Tuesday, May 2, 2017

21-Mar-2017: Rezone of Property at 11020 N 5500 W to Residential Professional, 2017 Resident Survey Results

2017-03-21 Reasons for Living in Highland

The hot topic for the night was a rezone request for property located just to the west of the new car wash on Timpanogos Hwy from residential to professional office. This and a related issue brought about 67 residents to share their views with the council. I was the swing vote twice.

Staff presented the results of the 2017 Resident Survey. It was interesting. I’ve included a link to the charts and graphs that staff put together as well as the raw data with summaries and additional charts.


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  1. MOTION: Approval of Meeting Minutes for the City Council Regular Session – March 7, 2017: Click here to view the minutes. Approved unanimously.

  2. MOTION: Approval of a Preliminary Plat for a two-lot subdivision located at 11150 North Highland Blvd. – Requested by Scott Dunn. This is a subdivision of a lot that Highland Hideaway purchased from the city for expansion. The division creates a 0.28 acre conservation easement and a 0.944 acre lot that will be used for expansion. Click here to view background info from agenda.
    2017-03-24 Highland Hide-a-Way


  1. PUBLIC HEARING / ORDINANCE: Approval of an Ordinance Amending the Land Use Designation of the General Plan from Low Density Residential to Office for the property located at 11020 North 5500 West – Requested by Garon Larsen. Click here to view background info from agenda.

    2017-03-21 Garon Larsen Conceptual Site Plan
    Dr. Garon Larsen would like to purchase the lot and build a 2-story 10,000 sq. ft. office building. One floor would serve as his office, the other would be leased to another non-competitive tenant (to be determined). Dr. Larsen’s office is open 4.5 days a week. Prior to the meeting I asked Dr. Larsen if he would be willing to match the fence (8 ft. masonry) adjacent to the car wash for his north boundary fence. He said yes.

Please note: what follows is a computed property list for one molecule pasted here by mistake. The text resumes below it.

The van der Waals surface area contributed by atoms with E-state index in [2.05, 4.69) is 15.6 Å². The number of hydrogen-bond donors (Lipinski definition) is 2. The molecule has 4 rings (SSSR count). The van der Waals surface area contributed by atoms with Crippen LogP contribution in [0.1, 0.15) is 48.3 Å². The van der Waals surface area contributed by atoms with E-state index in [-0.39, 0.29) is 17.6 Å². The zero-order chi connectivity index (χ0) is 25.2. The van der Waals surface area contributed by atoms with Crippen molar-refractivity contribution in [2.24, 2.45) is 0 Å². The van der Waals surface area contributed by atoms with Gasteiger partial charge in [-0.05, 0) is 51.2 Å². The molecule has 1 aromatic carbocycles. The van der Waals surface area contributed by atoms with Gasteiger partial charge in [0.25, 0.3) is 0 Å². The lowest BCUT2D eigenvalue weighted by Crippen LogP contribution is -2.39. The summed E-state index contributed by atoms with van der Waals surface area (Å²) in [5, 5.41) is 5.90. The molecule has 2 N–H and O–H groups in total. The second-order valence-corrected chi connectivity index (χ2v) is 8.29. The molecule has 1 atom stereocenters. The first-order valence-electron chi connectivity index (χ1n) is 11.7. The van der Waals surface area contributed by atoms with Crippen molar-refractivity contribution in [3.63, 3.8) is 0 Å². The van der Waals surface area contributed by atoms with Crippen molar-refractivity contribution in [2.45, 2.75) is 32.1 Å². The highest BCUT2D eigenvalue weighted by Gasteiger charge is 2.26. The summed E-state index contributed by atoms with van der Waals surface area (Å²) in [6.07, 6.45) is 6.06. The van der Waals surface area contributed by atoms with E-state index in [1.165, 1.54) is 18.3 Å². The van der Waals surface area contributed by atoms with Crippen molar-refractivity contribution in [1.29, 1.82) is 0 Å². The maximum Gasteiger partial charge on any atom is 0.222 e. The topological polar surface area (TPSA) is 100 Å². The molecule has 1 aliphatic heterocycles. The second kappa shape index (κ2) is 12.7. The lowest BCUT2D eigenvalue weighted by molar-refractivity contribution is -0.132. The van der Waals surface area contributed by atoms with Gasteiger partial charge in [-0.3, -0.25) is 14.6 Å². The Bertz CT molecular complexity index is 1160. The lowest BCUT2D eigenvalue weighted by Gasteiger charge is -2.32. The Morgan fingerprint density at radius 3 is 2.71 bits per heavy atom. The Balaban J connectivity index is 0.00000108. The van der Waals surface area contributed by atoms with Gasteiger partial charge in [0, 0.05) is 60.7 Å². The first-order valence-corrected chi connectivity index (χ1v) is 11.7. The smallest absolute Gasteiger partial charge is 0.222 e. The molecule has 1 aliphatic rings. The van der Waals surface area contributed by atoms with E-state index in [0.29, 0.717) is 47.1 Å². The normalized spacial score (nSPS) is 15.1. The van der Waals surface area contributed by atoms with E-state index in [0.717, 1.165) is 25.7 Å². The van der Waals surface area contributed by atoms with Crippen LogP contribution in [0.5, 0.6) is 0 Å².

Traffic counters were placed on 5500 W for seven days (March 8-15) to measure current north and southbound traffic. Here are the results:
    • Northbound: 303 trips/day
    • Southbound: 354 trips/day

    Medical/Dental offices generate on average 25 to 36 trip per day per 1,000 sq. ft. The means that the building could generate around 300 trips per day. Note, other types of professional office tenants generate less traffic. Assuming all traffic to the office were to travel up and down 5500 W this would mean the average daily traffic when the office is open would be less than 1,000 trips per day that this type of road is designed to handle.

    At an earlier meeting the planning commission recommended approved the change on a 4 to 2 vote.

    The public hearing discussion included residents commenting on items 3 (change the general plan to from residential to office), 4 (change zoning to Residential Professional) and 5 (Close 5500 W just north of the rezone). About 15 residents offered comments. To summarize most of the residents on 5500 W opposed the zoning change but if the change was made wanted to close 5500 W. Those living on the other streets 5550 W and 5600 W opposed the road closure. Many expressed concern that this was not a part of a long-term plan would represent the beginning of the expansion of commercial activity on the north side of SR 92.

    Council discussed the potential precedent this would set for further expansion of commercial along SR 92, potential traffic mitigating issues, the need for long term planning (which we all agreed on) … . Afterward councilman Dennis made a motion to approve the rezone request. This was seconded and then the Mayor asked for a vote.